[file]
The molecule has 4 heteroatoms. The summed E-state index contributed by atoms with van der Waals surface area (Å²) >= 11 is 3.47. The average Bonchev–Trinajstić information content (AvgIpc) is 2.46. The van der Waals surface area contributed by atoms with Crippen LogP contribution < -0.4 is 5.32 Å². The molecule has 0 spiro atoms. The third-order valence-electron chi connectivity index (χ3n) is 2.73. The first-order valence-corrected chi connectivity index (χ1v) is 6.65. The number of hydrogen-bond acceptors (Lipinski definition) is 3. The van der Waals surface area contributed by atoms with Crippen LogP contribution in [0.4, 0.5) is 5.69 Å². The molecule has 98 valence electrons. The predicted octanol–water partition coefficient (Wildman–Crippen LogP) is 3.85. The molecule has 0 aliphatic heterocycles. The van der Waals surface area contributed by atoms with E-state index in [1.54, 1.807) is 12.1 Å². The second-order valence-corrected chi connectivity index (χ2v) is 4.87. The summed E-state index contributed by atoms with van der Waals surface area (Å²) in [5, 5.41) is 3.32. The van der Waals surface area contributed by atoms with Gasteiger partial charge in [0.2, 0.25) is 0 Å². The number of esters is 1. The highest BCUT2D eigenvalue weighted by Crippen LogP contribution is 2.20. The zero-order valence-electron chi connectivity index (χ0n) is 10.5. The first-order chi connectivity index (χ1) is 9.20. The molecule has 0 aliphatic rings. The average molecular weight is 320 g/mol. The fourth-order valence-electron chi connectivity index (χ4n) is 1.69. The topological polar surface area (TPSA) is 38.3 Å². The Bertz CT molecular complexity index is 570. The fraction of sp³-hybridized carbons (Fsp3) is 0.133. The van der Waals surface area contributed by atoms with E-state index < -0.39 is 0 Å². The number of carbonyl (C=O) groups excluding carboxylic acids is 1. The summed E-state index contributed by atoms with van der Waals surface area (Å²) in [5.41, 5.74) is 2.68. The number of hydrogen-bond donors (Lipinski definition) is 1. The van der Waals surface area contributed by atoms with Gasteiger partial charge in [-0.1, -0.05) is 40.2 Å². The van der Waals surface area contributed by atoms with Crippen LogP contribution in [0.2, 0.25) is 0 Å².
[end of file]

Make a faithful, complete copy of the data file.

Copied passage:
The molecule has 4 heteroatoms. The summed E-state index contributed by atoms with van der Waals surface area (Å²) >= 11 is 3.47. The average Bonchev–Trinajstić information content (AvgIpc) is 2.46. The van der Waals surface area contributed by atoms with Crippen LogP contribution < -0.4 is 5.32 Å². The molecule has 0 spiro atoms. The third-order valence-electron chi connectivity index (χ3n) is 2.73. The first-order valence-corrected chi connectivity index (χ1v) is 6.65. The number of hydrogen-bond acceptors (Lipinski definition) is 3. The van der Waals surface area contributed by atoms with Crippen LogP contribution in [0.4, 0.5) is 5.69 Å². The molecule has 98 valence electrons. The predicted octanol–water partition coefficient (Wildman–Crippen LogP) is 3.85. The molecule has 0 aliphatic heterocycles. The van der Waals surface area contributed by atoms with E-state index in [1.54, 1.807) is 12.1 Å². The second-order valence-corrected chi connectivity index (χ2v) is 4.87. The summed E-state index contributed by atoms with van der Waals surface area (Å²) in [5, 5.41) is 3.32. The van der Waals surface area contributed by atoms with Gasteiger partial charge in [0.2, 0.25) is 0 Å². The number of esters is 1. The highest BCUT2D eigenvalue weighted by Crippen LogP contribution is 2.20. The zero-order valence-electron chi connectivity index (χ0n) is 10.5. The first-order chi connectivity index (χ1) is 9.20. The molecule has 0 aliphatic rings. The average molecular weight is 320 g/mol. The fourth-order valence-electron chi connectivity index (χ4n) is 1.69. The topological polar surface area (TPSA) is 38.3 Å². The Bertz CT molecular complexity index is 570. The fraction of sp³-hybridized carbons (Fsp3) is 0.133. The van der Waals surface area contributed by atoms with E-state index < -0.39 is 0 Å². The number of carbonyl (C=O) groups excluding carboxylic acids is 1. The summed E-state index contributed by atoms with van der Waals surface area (Å²) in [5.41, 5.74) is 2.68. The number of hydrogen-bond donors (Lipinski definition) is 1. The van der Waals surface area contributed by atoms with Gasteiger partial charge in [-0.1, -0.05) is 40.2 Å². The van der Waals surface area contributed by atoms with Crippen LogP contribution in [0.2, 0.25) is 0 Å².